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Mains Test Series

Land resources and Cropping pattern in India

Q. Define the blue revolution and explain the problems and strategies for pisciculture development in India. [UPSC CSE (M) 2018]

Introduction: The Blue Revolution means increasing fisheries production and productivity from aquaculture and fisheries resources in an integrated manner, both inland and marine. It aims to increase fish production, implement new technology, empower fishers and aquaculture farmers, ensure food and nutritional security, and generate employment. Problems of pisciculture development in India

  1. Resources quality Major reservoirs are zoologically degraded by industrial and human settlement and wash off agricultural pesticides. Water pollution is the main problem for fish production.
  2. Lack of infrastructure No proper extension network with field and laboratory facilities exists. Lack of resources specific fishing vessels.
  3. Disease outbreakSometimes outbreaks of major disease damage the growth and present production.
  4. Low productivityShortage of high-quality spawn and seedling and other critical inputs such as high-quality fish meal and medicine, etc.
  5. Lack of financing Absence of formal funding to smooth and efficient fisheries.
  6. Absence of standardization and branding of fish
  7. Inadequate training for fishers and fisheries personnel. Farmers are often unaware of the nutritional and economic benefits of fish.
  8. The lack of reliable data leads to the inefficiency of the enforcement agency in monitoring aquaculture and fisheries.
  9. Political Factors: Often, Indian fishermen get arrested by the Sri Lankan and Pakistani authorities due to difficulty in ascertaining the extent of Indian EEZ in high seas.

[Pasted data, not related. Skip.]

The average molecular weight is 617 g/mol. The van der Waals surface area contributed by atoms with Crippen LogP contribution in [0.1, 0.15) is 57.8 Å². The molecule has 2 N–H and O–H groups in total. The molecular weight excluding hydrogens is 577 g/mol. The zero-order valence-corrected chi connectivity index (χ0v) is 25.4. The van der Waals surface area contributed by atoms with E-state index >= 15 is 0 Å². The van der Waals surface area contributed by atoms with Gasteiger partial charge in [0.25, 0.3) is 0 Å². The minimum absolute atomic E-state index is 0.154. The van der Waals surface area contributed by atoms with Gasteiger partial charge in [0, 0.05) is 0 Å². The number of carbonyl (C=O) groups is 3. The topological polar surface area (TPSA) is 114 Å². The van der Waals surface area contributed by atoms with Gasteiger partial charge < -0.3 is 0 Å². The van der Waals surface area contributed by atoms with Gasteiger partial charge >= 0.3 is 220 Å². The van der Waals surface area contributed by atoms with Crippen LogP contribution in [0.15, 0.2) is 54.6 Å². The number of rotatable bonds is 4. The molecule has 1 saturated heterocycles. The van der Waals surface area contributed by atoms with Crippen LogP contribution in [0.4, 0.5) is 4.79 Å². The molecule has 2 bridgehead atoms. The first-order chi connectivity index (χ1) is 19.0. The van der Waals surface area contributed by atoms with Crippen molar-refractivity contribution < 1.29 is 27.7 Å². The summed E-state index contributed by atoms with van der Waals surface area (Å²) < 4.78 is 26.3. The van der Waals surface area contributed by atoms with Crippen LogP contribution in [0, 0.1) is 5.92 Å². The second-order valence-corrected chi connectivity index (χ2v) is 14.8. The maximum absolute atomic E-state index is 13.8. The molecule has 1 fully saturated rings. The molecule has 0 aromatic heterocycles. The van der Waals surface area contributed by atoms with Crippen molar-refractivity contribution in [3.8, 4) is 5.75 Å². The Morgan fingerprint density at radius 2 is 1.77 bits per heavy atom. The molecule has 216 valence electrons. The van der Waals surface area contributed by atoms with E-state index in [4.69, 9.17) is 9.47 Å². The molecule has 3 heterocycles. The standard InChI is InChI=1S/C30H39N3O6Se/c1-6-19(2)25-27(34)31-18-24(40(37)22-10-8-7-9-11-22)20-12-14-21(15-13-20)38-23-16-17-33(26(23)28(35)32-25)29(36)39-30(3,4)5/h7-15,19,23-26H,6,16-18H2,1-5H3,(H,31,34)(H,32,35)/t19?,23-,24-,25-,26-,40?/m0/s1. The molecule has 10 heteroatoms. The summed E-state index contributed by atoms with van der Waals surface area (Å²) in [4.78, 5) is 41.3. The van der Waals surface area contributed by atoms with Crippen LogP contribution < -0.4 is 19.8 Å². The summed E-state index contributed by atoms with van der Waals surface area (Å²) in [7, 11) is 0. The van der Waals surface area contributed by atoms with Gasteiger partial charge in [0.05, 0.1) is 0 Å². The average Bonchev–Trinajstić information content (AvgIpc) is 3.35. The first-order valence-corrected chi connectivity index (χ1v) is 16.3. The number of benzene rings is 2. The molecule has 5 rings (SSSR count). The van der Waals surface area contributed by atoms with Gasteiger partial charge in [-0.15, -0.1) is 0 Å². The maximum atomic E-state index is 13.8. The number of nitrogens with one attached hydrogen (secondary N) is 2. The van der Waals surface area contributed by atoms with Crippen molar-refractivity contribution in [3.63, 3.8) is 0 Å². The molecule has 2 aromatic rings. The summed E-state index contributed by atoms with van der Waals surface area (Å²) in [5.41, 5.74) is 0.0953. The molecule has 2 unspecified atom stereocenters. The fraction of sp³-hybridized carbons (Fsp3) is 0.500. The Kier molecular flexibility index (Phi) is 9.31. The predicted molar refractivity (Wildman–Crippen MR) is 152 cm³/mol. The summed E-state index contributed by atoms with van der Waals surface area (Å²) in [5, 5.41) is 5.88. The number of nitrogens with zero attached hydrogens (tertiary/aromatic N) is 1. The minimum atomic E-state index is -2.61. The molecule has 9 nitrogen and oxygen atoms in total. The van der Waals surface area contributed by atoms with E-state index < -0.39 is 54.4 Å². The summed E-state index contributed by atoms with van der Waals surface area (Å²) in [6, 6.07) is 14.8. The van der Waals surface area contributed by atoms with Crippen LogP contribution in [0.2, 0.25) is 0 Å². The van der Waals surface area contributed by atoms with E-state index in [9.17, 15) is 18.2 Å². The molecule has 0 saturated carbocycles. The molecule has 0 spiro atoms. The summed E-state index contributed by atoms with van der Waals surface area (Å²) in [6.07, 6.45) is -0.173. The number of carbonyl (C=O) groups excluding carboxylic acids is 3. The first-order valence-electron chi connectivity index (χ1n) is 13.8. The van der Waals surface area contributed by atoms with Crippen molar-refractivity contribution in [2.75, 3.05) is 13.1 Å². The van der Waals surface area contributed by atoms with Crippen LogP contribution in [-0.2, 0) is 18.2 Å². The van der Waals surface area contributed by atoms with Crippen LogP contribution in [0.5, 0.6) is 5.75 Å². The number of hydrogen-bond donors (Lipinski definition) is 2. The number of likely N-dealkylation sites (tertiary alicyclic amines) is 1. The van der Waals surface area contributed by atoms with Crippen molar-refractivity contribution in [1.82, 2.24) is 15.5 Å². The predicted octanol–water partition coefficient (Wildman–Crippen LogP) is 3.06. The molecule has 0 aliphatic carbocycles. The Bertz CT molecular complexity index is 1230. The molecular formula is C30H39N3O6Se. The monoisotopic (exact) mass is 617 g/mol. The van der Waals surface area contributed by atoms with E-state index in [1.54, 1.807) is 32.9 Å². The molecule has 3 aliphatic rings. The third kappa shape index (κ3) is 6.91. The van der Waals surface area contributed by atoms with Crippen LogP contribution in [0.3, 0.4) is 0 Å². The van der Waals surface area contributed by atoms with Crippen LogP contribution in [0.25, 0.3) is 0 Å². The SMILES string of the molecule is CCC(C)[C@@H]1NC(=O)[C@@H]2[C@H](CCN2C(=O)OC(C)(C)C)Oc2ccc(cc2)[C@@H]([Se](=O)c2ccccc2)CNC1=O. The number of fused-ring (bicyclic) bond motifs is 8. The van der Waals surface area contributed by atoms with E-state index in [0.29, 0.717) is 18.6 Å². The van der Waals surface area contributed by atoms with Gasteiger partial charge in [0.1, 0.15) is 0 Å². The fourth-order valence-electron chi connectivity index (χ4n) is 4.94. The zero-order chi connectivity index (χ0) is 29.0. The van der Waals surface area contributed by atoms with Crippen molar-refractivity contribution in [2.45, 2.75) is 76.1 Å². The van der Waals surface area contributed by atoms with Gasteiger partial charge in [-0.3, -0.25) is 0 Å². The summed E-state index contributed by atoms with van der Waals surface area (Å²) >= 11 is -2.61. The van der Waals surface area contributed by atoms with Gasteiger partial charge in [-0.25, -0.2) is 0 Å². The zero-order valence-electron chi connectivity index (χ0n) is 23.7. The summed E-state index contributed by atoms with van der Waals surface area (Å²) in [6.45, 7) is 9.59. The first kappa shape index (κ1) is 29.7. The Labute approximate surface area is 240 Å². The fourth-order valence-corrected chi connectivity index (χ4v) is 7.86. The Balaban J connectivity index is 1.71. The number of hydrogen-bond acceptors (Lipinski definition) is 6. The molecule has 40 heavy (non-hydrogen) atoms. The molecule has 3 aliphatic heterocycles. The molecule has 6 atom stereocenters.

Strategies for pisciculture development in India

  1. Technological adoption and linkage development
    • Promoting modern fish farming technology such as bio-floc technology and recirculatory aquaculture systems.
    • A strong link between the research organization and development agency is essential for the laboratory to field.
  2. Market-induced infrastructure development Develop market links for farmers to ensure better prices and minimize wastage.
  3. Institutional support Support farmers through credit facilities, insurance coverage and subsidies.
  4. Capacity building Providing training to farmers to enhance technological knowledge and skills. Promote in the wake of increasing entrepreneurial interest in the freshwater aquaculture sector.
  5. Eco-friendly aquaculture Farming practice incorporates pollution control and environmental management.
  6. Quality control on seeds and feeds Ensuring the quality of fish seeds and meals.

Major initiative taken by the government to promote pisciculture

  1. Pradhan Mantri Matsya Sampada yojana– Development of marine and inland fisheries in sustainable ways.
  2. National Fisheries Development Board (NFDB)-Enhancing sustainable and responsible fish production and productivity by using modern technology and utilizing resources of the country in a coordinated, integrated and holistic manner.
  3. Fisheries and aquaculture development fund Providing concessional finance to farmers for periods of 5 years.
  4. Kishan credit card Providing finance to fishers and fish farmers to meet their working capital.

Conclusion: India is the second largest fish producer globally, and fishing is the primary livelihood of many communities. For perishable fish and prawns, efforts should be made to develop large-scale process products. Hence, the product should be preserved for a long period and can support new industries. Modern biotechnology can be used to improve fish production and aquatic health management.

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